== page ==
There are a number of elements, including property division and spousal maintenance awards, that must be addressed in order to settle Arizona divorce cases.
Each year, numerous couples in Maricopa County and throughout Arizona make the difficult decision to divorce. According to the state’s Department of Health Services, there were more than 26,000 marriage dissolutions across the state in 2013 alone. While couples may enter into a legal union with little more than signing a marriage license, there is much more to ending a marriage. In order to ensure they are prepared, it is helpful for people to understand what is involved with a divorce in Arizona. Waiting period: Divorce in Arizona is not like a runaway train after the papers are filed with the court. The Superior Court of Arizona in Maricopa County points out that there is a waiting period that people must abide after serving the divorce papers to their partners. If the service is completed by publication, they must wait 60 days before proceeding with their cases. However, the waiting period is 30 days if the respondent lives out of the state and 20 days if the respondent lives in Arizona. The waiting period allows time for the non filing spouse to respond. Dividing marital property: The state of Arizona is a community property state. Thus, both partners have an equal right to the assets and property they acquired over the course of their marriage. Under state law, divorcing couples’ common property is divided equitably. However, this does not necessarily mean that each spouse will receive equal shares. Instead, the court will consider a number of factors in order to determine a fair division of the couple’s assets. Spousal maintenance: Sometimes, people who are divorcing may not be able to support themselves on their own, and thus, may seek support. Spousal maintenance, however, is not appropriate in every situation. Arizona state law specifies that support may be awarded in the following situations:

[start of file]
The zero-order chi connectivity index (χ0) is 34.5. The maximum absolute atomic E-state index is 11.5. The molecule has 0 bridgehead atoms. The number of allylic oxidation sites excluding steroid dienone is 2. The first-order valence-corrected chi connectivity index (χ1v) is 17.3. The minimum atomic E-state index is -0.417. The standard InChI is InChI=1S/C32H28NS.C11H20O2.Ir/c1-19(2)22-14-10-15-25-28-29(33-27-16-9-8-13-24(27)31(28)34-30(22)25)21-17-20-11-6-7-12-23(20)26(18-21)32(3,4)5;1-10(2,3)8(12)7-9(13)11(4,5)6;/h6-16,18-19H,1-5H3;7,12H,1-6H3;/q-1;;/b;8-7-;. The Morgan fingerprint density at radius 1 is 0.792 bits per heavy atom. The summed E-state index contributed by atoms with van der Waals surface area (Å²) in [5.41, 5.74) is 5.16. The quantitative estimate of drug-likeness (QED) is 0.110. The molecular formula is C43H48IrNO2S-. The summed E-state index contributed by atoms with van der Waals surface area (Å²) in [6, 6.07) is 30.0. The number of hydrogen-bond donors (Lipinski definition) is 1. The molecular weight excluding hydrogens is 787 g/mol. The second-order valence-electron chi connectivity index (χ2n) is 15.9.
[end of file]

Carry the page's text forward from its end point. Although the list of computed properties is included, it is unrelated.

- A spouse lacks sufficient property to provide for his or her reasonable needs
- A spouse contributed to his or her spouse’s higher-education opportunities
- A spouse cannot obtain adequate employment to be self-sufficient
- After a lengthy marriage, a spouse’s age precludes him or her from obtaining adequate employment
Additionally, the court may award spousal maintenance to a spouse who is the custodian of a child whose age or condition prevents him or her from seeking outside employment. There is no set amount of formula for spousal support awards in Arizona. Rather, the court considers a number of factors in order to determine an appropriate award amount. Working with an attorney: Even in the simplest of cases, there may be a number of details that must be dealt with during Arizona divorces. Such as, divorcing spouses may consider obtaining legal representation. An attorney may help them understand the laws and procedures as and how they are applicable to their situations, as well as guide them through the legal process.